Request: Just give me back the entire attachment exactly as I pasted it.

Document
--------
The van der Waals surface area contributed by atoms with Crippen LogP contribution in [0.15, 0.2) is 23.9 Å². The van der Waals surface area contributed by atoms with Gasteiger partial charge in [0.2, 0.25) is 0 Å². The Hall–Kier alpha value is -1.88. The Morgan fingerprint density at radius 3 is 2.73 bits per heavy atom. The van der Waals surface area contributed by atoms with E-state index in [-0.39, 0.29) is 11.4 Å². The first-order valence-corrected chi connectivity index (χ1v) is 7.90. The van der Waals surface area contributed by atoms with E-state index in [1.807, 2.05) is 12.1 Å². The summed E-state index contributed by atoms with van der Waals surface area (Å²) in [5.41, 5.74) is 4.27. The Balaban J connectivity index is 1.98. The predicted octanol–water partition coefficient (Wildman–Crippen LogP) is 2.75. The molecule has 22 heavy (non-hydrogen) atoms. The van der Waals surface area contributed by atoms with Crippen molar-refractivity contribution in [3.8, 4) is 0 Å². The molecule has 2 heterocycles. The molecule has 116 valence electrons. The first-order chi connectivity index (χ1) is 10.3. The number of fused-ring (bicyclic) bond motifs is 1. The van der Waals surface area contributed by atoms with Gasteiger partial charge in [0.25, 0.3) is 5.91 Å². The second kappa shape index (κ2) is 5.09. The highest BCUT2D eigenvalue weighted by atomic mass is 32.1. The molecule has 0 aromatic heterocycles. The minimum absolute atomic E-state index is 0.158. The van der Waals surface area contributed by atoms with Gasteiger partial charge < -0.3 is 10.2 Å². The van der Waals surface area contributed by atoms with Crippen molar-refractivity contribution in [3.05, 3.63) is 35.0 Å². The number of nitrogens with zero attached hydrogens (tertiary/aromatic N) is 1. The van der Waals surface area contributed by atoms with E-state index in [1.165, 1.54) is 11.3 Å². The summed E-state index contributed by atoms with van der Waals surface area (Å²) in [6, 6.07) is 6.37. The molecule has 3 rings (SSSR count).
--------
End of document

The van der Waals surface area contributed by atoms with Crippen LogP contribution in [0.15, 0.2) is 23.9 Å². The van der Waals surface area contributed by atoms with Gasteiger partial charge in [0.2, 0.25) is 0 Å². The Hall–Kier alpha value is -1.88. The Morgan fingerprint density at radius 3 is 2.73 bits per heavy atom. The van der Waals surface area contributed by atoms with E-state index in [-0.39, 0.29) is 11.4 Å². The first-order valence-corrected chi connectivity index (χ1v) is 7.90. The van der Waals surface area contributed by atoms with E-state index in [1.807, 2.05) is 12.1 Å². The summed E-state index contributed by atoms with van der Waals surface area (Å²) in [5.41, 5.74) is 4.27. The Balaban J connectivity index is 1.98. The predicted octanol–water partition coefficient (Wildman–Crippen LogP) is 2.75. The molecule has 22 heavy (non-hydrogen) atoms. The van der Waals surface area contributed by atoms with Crippen molar-refractivity contribution in [3.8, 4) is 0 Å². The molecule has 2 heterocycles. The molecule has 116 valence electrons. The first-order chi connectivity index (χ1) is 10.3. The number of fused-ring (bicyclic) bond motifs is 1. The van der Waals surface area contributed by atoms with Gasteiger partial charge in [0.25, 0.3) is 5.91 Å². The second kappa shape index (κ2) is 5.09. The highest BCUT2D eigenvalue weighted by atomic mass is 32.1. The molecule has 0 aromatic heterocycles. The minimum absolute atomic E-state index is 0.158. The van der Waals surface area contributed by atoms with Gasteiger partial charge < -0.3 is 10.2 Å². The van der Waals surface area contributed by atoms with Crippen molar-refractivity contribution in [3.05, 3.63) is 35.0 Å². The number of nitrogens with zero attached hydrogens (tertiary/aromatic N) is 1. The van der Waals surface area contributed by atoms with E-state index in [1.165, 1.54) is 11.3 Å². The summed E-state index contributed by atoms with van der Waals surface area (Å²) in [6, 6.07) is 6.37. The molecule has 3 rings (SSSR count).